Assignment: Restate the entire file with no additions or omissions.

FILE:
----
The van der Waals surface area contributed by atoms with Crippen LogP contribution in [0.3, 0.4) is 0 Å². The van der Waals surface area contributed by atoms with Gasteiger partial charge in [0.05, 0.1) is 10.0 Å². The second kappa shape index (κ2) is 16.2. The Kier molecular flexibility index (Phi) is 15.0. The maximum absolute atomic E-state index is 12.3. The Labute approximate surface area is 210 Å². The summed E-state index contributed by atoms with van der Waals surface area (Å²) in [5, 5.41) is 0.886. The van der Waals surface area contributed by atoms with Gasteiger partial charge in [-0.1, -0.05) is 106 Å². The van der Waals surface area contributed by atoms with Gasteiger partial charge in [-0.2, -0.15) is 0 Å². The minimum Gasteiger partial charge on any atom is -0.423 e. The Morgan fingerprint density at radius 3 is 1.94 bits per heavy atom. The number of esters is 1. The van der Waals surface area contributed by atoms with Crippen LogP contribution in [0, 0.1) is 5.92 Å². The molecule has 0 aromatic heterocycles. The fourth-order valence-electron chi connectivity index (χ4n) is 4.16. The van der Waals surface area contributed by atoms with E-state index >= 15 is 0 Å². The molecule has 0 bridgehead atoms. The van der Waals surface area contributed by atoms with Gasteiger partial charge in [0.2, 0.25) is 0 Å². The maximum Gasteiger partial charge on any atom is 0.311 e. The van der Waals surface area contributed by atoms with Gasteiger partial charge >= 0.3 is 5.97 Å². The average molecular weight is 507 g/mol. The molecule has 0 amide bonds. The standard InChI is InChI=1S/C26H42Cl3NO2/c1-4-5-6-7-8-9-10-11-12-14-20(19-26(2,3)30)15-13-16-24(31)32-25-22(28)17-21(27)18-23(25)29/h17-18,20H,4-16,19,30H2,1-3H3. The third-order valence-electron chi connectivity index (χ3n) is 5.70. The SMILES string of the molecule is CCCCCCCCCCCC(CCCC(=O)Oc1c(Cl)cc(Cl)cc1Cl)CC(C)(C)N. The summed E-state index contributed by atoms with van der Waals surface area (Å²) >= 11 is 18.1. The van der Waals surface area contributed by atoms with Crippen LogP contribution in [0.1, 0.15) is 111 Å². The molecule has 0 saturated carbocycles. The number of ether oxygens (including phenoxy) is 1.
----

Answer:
The van der Waals surface area contributed by atoms with Crippen LogP contribution in [0.3, 0.4) is 0 Å². The van der Waals surface area contributed by atoms with Gasteiger partial charge in [0.05, 0.1) is 10.0 Å². The second kappa shape index (κ2) is 16.2. The Kier molecular flexibility index (Phi) is 15.0. The maximum absolute atomic E-state index is 12.3. The Labute approximate surface area is 210 Å². The summed E-state index contributed by atoms with van der Waals surface area (Å²) in [5, 5.41) is 0.886. The van der Waals surface area contributed by atoms with Gasteiger partial charge in [-0.1, -0.05) is 106 Å². The van der Waals surface area contributed by atoms with Gasteiger partial charge in [-0.2, -0.15) is 0 Å². The minimum Gasteiger partial charge on any atom is -0.423 e. The Morgan fingerprint density at radius 3 is 1.94 bits per heavy atom. The number of esters is 1. The van der Waals surface area contributed by atoms with Crippen LogP contribution in [0, 0.1) is 5.92 Å². The molecule has 0 aromatic heterocycles. The fourth-order valence-electron chi connectivity index (χ4n) is 4.16. The van der Waals surface area contributed by atoms with E-state index >= 15 is 0 Å². The molecule has 0 bridgehead atoms. The van der Waals surface area contributed by atoms with Gasteiger partial charge in [0.2, 0.25) is 0 Å². The maximum Gasteiger partial charge on any atom is 0.311 e. The van der Waals surface area contributed by atoms with Gasteiger partial charge >= 0.3 is 5.97 Å². The average molecular weight is 507 g/mol. The molecule has 0 amide bonds. The standard InChI is InChI=1S/C26H42Cl3NO2/c1-4-5-6-7-8-9-10-11-12-14-20(19-26(2,3)30)15-13-16-24(31)32-25-22(28)17-21(27)18-23(25)29/h17-18,20H,4-16,19,30H2,1-3H3. The third-order valence-electron chi connectivity index (χ3n) is 5.70. The SMILES string of the molecule is CCCCCCCCCCCC(CCCC(=O)Oc1c(Cl)cc(Cl)cc1Cl)CC(C)(C)N. The summed E-state index contributed by atoms with van der Waals surface area (Å²) >= 11 is 18.1. The van der Waals surface area contributed by atoms with Crippen LogP contribution in [0.1, 0.15) is 111 Å². The molecule has 0 saturated carbocycles. The number of ether oxygens (including phenoxy) is 1.